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Rev Cardiovasc Med. 2005;6 Suppl 4:S23-31.

Strategies to reduce the GI risks of antiplatelet therapy.

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Division of Gastroenterology, Department of Internal Medicine, University of Michigan Medical Center, Ann Arbor, Michigan, USA.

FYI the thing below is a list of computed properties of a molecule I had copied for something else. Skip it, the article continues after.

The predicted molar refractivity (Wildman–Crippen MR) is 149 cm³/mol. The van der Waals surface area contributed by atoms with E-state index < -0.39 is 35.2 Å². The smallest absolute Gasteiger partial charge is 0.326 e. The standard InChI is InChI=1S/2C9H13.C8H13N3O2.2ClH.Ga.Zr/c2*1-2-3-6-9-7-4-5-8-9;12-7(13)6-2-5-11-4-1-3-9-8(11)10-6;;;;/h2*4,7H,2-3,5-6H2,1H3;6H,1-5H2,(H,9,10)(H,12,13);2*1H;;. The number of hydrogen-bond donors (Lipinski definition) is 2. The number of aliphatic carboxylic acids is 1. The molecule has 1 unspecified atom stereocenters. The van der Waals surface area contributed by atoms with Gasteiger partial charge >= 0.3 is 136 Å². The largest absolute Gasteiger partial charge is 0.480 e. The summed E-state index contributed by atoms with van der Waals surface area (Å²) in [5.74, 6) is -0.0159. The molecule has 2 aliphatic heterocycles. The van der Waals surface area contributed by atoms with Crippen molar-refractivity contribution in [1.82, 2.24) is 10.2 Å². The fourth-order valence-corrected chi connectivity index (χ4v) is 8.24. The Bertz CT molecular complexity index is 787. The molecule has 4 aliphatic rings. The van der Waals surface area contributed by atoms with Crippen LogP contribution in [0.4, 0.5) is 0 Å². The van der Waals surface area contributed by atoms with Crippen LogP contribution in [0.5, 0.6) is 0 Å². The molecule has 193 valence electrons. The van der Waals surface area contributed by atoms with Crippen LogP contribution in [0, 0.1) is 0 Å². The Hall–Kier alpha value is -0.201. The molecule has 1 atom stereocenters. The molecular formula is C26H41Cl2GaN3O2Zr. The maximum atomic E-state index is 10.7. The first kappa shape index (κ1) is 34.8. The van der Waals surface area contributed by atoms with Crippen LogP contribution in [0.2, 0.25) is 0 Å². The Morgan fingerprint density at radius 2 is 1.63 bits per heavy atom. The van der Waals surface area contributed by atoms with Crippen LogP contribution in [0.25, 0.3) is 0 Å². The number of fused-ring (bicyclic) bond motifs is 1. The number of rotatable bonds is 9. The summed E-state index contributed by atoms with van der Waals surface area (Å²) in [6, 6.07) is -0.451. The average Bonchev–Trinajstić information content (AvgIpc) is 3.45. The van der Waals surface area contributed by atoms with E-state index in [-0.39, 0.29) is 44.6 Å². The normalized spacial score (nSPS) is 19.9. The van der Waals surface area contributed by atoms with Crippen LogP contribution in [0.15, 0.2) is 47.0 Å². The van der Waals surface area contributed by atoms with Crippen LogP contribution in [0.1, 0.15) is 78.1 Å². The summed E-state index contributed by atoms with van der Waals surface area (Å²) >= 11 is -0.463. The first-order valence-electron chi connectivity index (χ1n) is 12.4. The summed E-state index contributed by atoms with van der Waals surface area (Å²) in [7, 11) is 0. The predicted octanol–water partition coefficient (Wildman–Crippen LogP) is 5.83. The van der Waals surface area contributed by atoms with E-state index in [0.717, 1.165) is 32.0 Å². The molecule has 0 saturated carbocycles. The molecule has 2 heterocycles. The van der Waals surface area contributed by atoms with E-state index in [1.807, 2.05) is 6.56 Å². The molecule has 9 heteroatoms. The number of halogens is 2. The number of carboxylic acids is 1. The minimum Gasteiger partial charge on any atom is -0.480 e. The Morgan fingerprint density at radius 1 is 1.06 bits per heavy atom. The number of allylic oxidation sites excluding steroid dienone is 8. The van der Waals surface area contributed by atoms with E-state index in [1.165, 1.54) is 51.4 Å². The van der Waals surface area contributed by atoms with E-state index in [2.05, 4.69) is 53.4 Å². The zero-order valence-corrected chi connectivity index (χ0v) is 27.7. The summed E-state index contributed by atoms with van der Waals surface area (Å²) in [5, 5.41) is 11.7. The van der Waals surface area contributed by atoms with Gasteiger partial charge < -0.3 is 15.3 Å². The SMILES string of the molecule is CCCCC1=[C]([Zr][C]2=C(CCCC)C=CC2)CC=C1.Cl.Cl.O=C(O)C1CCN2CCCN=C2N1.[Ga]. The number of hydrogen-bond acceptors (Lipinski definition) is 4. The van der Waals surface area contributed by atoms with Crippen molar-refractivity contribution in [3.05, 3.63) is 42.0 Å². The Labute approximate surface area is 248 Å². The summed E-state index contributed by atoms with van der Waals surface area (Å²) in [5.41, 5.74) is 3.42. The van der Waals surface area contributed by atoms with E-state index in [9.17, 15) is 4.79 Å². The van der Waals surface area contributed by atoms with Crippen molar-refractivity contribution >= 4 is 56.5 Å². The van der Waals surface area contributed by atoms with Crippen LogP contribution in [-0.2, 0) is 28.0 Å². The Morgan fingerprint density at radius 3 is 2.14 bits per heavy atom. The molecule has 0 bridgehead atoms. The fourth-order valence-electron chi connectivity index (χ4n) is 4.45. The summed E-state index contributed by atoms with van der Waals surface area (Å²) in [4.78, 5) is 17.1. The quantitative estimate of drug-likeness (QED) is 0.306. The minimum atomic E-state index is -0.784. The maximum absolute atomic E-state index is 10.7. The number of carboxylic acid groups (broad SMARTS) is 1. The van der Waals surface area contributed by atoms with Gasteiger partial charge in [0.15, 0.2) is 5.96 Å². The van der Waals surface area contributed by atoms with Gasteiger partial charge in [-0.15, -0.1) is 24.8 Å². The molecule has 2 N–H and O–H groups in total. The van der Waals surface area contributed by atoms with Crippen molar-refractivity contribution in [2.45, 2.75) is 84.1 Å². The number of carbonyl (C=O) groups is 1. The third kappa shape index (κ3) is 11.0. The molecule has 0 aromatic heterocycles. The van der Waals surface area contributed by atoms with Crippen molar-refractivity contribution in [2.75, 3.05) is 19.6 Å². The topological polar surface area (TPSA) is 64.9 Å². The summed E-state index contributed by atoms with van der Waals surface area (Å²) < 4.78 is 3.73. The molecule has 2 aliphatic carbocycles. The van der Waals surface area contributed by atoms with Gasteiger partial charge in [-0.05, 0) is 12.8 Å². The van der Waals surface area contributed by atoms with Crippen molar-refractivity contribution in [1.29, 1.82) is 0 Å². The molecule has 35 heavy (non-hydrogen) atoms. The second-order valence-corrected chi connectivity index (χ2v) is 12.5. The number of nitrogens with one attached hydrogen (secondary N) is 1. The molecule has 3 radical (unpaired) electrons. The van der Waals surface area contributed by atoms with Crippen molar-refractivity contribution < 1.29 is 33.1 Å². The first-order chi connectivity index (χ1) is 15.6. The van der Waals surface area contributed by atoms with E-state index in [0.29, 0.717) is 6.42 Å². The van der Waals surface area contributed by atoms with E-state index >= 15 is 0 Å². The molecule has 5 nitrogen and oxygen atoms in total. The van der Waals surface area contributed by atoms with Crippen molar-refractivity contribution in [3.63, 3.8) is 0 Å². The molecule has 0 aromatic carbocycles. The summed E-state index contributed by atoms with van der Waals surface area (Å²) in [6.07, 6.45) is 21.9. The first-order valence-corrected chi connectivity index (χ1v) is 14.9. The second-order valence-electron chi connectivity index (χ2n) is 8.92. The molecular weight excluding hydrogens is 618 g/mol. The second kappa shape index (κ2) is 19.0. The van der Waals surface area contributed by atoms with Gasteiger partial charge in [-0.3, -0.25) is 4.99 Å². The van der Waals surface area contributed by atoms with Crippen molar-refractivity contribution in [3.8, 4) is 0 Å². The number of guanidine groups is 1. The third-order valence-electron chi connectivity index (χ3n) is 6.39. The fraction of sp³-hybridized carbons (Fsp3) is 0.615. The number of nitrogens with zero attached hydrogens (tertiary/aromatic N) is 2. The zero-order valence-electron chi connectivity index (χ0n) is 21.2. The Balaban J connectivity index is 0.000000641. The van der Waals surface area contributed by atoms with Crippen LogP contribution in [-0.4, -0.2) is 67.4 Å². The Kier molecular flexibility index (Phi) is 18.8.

Low-dose aspirin and other antiplatelet agents are widely used for the management of cardiovascular disease. Due to their action on cyclooxygenase, aspirin and other non-steroidal anti-inflammatory drugs (NSAIDs) are associated with upper gastrointestinal (GI) side effects, including ulcers and bleeding. Although the risk with low-dose aspirin alone is less than that with NSAIDs, given its widespread use, aspirin-related toxicity has become a substantial health care issue. Factors associated with an increased risk of aspirin-related upper GI complications are still being elucidated but most importantly include a prior history of ulcer or GI bleeding, aspirin dose, and concomitant use with an NSAID, anticoagulant, or additional antiplatelet drug. Various strategies are available to minimize the risk of developing upper GI side effects in patients taking aspirin. Gastroprotective agents that seem effective are prostaglandin analogues and proton pump inhibitors. Eradication of Helicobacter pylori also seems to reduce the risk of ulcers. Substitution by other antiplatelet agents such as clopidogrel alone does not seem to provide a safer alternative to low-dose aspirin for patients at high risk for GI side effects.

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